The world loves all things wireless, and this love affair has consumed all the high-value spectrum below 6 GHz. In an effort to continue to meet the demand for more capacity the industry is looking to the millimeter-wave bands, and specifically the V-band up at 60 GHz. This band provides 14 GHz (57-71 in the U.S.) of unlicensed spectrum and its use has been standardized by the IEEE as 802.11ad and ay. The early focus of this spectrum was on residential broadband deployments to better compete with fiber-to-the-home (FTTH) services. We are now seeing a move toward using the V-band for indoor enterprise backbone applications. This band provides a great deal of spectrum, but one must be aware of the propagation challenges when operating at these frequencies. They can be summarized as follows:
1) Free space path loss (FSPL), as defined by Friis, increases as the square of the frequency plus the square of the distance.
Free Space Path Loss (dB) = 20log10(d) + 20log10(f) + 92.45 — where d is in kilometers and f is in GHz
While the math might seem interesting, why do we see greater path loss in the high-frequency bands? It turns out that it all comes down to the size of the receive antenna. At 60 GHz, the optimum antenna size is less than 1/2 a wavelength or about 2-millimeters, whereas, at 6 GHz, it’s an order of magnitude larger. This number gets squared for antenna sizing, and the bigger the antenna the more energy that gets captured. So, yes, a V-band signal will see an additional 20 dB of path loss as compared to a 6 GHz signal, and it doesn’t matter whether you are going 2 feet or 2 kilometers. It’s all about the size of the receive antenna. While this might sound like a negative, it really isn’t.
2) Path loss from foliage is always hard to estimate as it depends on the type of tree, the thickness of the canopy, proximity to the radio, wind, moisture in the leaves, and frequency of the RF signal. There is a very good ITU paper on the subject with an excellent chart that estimates the loss you can expect with different frequencies. Foliage is never your friend, and it gets worse as you move into the millimeter-wave bands. One great way to eliminate the problems with trees is to operate indoors.
3) Path loss from rain is almost totally nonexistent in the bands below 6 GHz, but as you move up into the millimeter-wave bands, it becomes quite severe. At 60 GHz, you can expect about 10 dB per kilometer of loss from heavy rain, which is defined as 50 mm/hour. There is an excellent report by the FCC (Bulletin #70) that provides a lot more detail on rain fade and general atmospheric challenges. Again, this is eliminated by operating indoors where you are well away from the elements.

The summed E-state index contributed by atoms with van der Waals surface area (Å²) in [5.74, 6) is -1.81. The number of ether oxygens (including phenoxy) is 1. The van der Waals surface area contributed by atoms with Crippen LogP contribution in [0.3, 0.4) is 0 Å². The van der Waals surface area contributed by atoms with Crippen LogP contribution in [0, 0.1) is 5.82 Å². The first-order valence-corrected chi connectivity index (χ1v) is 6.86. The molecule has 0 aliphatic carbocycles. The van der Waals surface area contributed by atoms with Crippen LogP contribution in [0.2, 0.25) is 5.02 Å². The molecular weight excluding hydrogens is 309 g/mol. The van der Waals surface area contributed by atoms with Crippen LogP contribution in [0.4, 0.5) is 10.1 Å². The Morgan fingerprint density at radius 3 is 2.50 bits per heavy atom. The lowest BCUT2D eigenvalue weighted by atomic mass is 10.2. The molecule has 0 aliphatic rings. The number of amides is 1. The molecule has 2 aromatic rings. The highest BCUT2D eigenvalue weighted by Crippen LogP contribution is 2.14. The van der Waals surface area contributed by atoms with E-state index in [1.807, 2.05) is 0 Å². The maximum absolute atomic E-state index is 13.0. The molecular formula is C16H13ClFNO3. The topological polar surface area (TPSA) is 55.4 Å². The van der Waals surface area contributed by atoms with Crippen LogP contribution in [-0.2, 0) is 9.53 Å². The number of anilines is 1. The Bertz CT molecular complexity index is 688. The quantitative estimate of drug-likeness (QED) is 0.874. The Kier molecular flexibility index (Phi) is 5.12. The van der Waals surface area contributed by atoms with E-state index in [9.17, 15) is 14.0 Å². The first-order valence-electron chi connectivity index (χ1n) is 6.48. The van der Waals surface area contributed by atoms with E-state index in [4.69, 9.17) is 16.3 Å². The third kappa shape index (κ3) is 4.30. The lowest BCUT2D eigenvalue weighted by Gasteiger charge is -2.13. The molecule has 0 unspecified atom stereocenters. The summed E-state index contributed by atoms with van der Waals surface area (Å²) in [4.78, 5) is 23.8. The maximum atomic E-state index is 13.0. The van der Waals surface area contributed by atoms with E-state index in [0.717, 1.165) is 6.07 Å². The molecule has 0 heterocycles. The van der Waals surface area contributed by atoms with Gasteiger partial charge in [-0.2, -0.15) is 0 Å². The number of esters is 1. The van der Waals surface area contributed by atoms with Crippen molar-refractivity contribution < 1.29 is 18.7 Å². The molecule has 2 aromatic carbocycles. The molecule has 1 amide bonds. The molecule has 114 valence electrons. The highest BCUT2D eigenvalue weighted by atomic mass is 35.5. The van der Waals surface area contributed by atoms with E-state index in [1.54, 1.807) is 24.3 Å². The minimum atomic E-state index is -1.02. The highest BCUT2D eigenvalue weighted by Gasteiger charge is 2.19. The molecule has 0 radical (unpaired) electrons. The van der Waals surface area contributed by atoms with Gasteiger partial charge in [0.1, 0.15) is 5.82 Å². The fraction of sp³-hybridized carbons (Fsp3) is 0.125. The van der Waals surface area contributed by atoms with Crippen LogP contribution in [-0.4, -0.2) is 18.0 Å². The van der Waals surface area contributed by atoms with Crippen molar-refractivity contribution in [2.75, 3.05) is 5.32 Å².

4) Non-line of sight (NLoS) represents all sorts of problems for the V-band because diffraction becomes much less of a factor above 10 GHz, which means multipath comes down to reflection, and reflection requires a smooth surface. A rough surface produces a much more diffuse reflection. The end result is that the millimeter bands are going to struggle in any non-line of sight situation beyond about 100 meters. A great way around this problem is to relay the signal using intermediate nodes (repeaters). These nodes can extend the range of the signal and punch through wood, glass, sheetrock, and most other building materials at short distances.
5) Oxygen absorption is a real problem up around 60 GHz, with path loss equal to 20 dB per kilometer. This greatly reduces the range of the signal, but greatly increases the spectral reuse. In high-capacity density situations, the more limited the RF propagation, the greater the spectral reuse, and very high spectral reuse enables an enormous amount of wireless network capacity. In a 60,000 square foot office building the same V-band channel can be used dozens of times without any noticeable co-channel interference. Try that with the Wi-Fi bands down at 2.4 and 5.8 GHz.
6) One great advantage with the V-band is that beamforming is easy to implement because the antenna elements (see section #1) are smaller than a thumbtack and a large phased-array can be packed into a very small enclosure. This enables the transmitter to focus a very narrow beam at the receiver. By creating a narrow beam it is possible to greatly increase the gain as seen by the receiver, which helps overcome a lot of the free space path loss (FSPL) while at the same time limiting co-channel interference. These large arrays also greatly increase the receive sensitivity.
7) This all sounds great, but what about interference? The V-band consists of unlicensed spectrum which opens up the possibility of interference from neighbor networks. This is not a problem with indoor deployments because the very limited propagation characteristics at these frequencies will prevent signals from outside your building, or even on another floor within your building, from leaking over into your deployment. Control over real estate gives you all the protection required. There is a very good whitepaper by the Facebook team for the Telecom Infrastructure Project (TIP) that looks at attenuation at 60 GHz for different types of building materials. The primary building material encountered within an office building is sheetrock which is easily penetrated by V-band signals (see chart on page 1).
These RF characteristics make the V-band ideally suited to indoor applications where there is no rain or foliage, interference is non-existent, and very high spectral reuse enables a great deal of wireless network capacity. As with everything wireless, there is no substitute for a field trial of the technology. Today’s enterprise customers will be making use of frequencies in the low-band, mid-band, and V-band. Each has value, but make sure to use the right tool for the job.